(2010)

Critic Reviews

37

Metascore

Based on 23 critic reviews provided by Metacritic.com
63
"GoodFellas" Oscar winner Pesci, who hasn't appeared onscreen in a major role since 1998's "Lethal Weapon 4," is a dynamo of conflicting emotions. And Mirren, bawdy in ways that erase all memory of her award-winning role as Elizabeth II in "The Queen," is magnificent.
63
Mirren maintains her class throughout Love Ranch. She may deserve another Oscar just for keeping a straight face while reciting a ridiculous speech about the Donner Pass tragedy on her way to a tryst with her character's lover.
60
Though based in truth, Mark Jacobson's script is built on age-old clichés. And nobody knows how to end the film, so it just fizzles out.
60
Mirren tricked out in mid-70's pimp wear -- ahead of her time, she even brandishes a cane -- has a certain charm, but novelty alone can't keep Love Ranch's tiresome tropes and plodding storyline from dragging the film down through the Nevada dust.
50
The script fails to persuade me this story needed to be told. It should have been trashier or more operatic, maybe. I dunno. It exists in that middle space of films that accurately reflect that which has little need to be reflected.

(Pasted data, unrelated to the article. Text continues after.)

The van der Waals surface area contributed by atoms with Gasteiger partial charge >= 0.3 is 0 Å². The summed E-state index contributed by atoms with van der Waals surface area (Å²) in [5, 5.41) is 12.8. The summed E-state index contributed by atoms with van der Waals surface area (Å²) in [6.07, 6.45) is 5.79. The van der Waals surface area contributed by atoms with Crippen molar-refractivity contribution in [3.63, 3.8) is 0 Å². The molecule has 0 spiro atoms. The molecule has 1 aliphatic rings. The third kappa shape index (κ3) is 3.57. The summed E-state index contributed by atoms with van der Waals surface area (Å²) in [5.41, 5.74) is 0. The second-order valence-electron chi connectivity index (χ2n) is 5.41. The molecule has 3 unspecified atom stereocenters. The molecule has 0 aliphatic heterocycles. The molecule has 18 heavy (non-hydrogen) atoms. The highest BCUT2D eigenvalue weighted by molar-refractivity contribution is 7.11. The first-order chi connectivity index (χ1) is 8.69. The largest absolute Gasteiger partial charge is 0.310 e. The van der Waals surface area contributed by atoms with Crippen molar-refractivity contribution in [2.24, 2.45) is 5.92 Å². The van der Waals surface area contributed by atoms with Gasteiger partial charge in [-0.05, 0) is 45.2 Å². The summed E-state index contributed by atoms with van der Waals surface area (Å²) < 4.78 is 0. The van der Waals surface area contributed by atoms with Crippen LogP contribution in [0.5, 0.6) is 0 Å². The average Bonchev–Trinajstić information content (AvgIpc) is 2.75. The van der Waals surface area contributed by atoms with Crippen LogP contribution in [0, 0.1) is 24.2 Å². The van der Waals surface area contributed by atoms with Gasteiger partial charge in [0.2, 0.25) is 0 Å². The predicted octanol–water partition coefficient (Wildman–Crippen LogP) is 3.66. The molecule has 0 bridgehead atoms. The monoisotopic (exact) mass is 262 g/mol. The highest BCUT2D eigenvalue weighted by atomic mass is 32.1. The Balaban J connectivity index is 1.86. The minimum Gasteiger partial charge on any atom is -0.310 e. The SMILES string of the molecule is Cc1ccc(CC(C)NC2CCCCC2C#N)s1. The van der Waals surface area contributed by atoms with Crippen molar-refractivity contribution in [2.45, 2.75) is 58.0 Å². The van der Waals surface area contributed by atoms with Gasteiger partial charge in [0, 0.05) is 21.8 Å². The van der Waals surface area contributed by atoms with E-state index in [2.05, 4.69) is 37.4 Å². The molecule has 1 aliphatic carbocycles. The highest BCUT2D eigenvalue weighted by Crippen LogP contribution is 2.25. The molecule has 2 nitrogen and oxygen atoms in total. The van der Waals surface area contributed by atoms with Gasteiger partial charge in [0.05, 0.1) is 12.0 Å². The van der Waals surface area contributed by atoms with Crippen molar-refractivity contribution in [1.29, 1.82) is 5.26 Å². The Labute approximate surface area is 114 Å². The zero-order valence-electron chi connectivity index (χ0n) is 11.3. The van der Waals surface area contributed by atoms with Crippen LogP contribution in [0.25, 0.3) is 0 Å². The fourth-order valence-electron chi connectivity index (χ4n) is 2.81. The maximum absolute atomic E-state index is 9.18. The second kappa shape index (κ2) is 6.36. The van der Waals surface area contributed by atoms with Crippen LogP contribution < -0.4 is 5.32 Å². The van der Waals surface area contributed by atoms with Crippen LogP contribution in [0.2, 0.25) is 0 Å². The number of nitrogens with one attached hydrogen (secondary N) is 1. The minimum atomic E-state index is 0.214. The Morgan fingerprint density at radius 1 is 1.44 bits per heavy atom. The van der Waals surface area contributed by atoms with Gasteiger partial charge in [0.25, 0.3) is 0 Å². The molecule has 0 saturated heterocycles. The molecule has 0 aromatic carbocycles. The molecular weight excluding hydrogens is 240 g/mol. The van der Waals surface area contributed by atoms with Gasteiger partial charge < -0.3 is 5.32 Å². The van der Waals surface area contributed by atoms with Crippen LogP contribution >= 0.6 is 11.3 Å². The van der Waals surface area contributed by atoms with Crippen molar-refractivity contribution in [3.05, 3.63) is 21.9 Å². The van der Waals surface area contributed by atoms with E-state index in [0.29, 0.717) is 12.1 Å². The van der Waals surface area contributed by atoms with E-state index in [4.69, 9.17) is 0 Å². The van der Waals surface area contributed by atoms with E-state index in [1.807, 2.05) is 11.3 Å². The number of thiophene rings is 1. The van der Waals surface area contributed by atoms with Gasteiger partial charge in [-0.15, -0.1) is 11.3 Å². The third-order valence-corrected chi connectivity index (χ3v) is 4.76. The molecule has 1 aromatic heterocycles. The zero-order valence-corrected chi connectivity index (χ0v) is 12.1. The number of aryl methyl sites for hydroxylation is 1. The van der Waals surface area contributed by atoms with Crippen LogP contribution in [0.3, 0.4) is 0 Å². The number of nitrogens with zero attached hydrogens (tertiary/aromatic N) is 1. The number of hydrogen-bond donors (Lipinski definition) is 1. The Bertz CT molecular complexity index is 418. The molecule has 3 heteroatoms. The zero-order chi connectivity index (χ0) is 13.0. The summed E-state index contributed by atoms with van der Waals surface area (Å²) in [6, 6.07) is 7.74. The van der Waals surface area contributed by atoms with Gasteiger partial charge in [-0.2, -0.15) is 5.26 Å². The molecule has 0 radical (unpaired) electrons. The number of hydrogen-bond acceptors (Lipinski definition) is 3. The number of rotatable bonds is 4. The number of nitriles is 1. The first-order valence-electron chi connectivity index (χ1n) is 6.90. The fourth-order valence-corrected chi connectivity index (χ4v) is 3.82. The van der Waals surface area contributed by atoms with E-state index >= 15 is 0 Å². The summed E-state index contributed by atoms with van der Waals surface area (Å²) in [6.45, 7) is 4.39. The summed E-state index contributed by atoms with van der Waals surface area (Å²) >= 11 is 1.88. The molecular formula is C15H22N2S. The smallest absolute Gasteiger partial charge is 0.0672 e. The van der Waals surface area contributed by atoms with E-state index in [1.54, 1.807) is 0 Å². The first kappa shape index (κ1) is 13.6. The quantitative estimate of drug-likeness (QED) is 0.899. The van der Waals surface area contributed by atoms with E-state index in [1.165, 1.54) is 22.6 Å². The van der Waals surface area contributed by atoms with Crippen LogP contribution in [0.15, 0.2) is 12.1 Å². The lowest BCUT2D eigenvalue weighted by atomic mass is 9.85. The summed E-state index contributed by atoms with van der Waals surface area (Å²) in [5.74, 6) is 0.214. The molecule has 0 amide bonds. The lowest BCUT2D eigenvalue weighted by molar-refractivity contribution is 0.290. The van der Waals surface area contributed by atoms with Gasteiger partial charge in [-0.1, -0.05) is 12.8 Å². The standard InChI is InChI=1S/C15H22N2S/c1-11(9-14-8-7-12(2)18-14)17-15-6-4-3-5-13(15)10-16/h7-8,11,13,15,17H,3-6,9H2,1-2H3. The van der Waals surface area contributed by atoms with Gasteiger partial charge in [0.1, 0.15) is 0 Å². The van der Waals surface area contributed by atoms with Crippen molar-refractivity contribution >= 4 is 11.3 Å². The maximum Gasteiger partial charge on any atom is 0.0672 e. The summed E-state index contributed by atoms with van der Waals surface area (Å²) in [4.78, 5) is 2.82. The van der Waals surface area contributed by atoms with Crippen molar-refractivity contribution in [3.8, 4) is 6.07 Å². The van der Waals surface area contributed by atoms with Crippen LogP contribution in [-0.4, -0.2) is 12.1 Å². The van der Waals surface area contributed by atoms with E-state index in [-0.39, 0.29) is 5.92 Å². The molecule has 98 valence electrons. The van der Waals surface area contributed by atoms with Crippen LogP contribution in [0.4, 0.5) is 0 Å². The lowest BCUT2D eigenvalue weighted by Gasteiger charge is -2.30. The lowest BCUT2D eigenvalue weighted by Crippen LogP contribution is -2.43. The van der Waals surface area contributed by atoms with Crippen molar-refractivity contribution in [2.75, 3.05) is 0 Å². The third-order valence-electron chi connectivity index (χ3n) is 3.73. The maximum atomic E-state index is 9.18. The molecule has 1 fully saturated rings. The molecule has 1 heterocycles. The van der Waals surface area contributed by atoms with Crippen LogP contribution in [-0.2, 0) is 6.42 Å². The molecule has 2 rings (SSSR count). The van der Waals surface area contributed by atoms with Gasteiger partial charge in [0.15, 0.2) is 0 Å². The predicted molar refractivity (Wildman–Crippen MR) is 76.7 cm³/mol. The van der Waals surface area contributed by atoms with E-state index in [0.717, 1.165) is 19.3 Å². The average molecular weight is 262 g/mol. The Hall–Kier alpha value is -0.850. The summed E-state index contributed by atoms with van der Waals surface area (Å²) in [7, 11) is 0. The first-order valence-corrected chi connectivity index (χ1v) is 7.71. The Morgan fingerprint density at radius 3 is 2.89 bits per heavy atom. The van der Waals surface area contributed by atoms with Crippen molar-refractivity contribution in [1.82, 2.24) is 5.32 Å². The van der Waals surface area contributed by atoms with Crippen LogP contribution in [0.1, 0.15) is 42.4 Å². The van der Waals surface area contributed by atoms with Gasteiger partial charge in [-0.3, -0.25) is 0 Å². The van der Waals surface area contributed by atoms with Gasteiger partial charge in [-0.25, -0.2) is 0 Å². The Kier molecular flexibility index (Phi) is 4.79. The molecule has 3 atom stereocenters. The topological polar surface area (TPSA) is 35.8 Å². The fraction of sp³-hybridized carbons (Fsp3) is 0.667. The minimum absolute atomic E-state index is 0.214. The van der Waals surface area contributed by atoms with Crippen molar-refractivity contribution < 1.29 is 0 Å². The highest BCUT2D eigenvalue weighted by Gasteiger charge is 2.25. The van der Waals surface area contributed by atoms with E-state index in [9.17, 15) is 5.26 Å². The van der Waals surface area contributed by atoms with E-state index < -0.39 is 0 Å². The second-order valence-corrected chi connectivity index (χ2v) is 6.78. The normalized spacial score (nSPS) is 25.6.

50
Thanks to the great Helen Mirren as the wife and Spanish actor Sergio Peris-Mencheta as the boxer, the film does create a convincing portrait of a late-flourishing love that takes everyone by surprise.
50
Mirren cuts the figure of a bodice-ripping paperback heroine, a withering desert flower who blooms in the arms of a swarthy prizefighter roughly half her age. Mirren embodies the fantasy beautifully -- but Hackford's feature-length valentine to her all but sabotages the rest of the movie.
50
Love Ranch bounces between tongue-in-cheek wackiness and soapy melodrama while rarely hitting a true note.
38
What could have been a juicy, pulpy noir, based loosely on the real-life 1976 Mustang Ranch love triangle involving Joe and Sally Conforte and Sally's boxer paramour, instead has the dramatic consistency of rice milk.
25
Taylor Hackford, fails to squeeze the tiniest bit of juice, sexy or comic or otherwise, out of the chintzy-libertine locale.
0
It is a colossal bomb, an epic miscalculation, an excuse for actor self-indulgence and for what sounds very much like bad improvisation.

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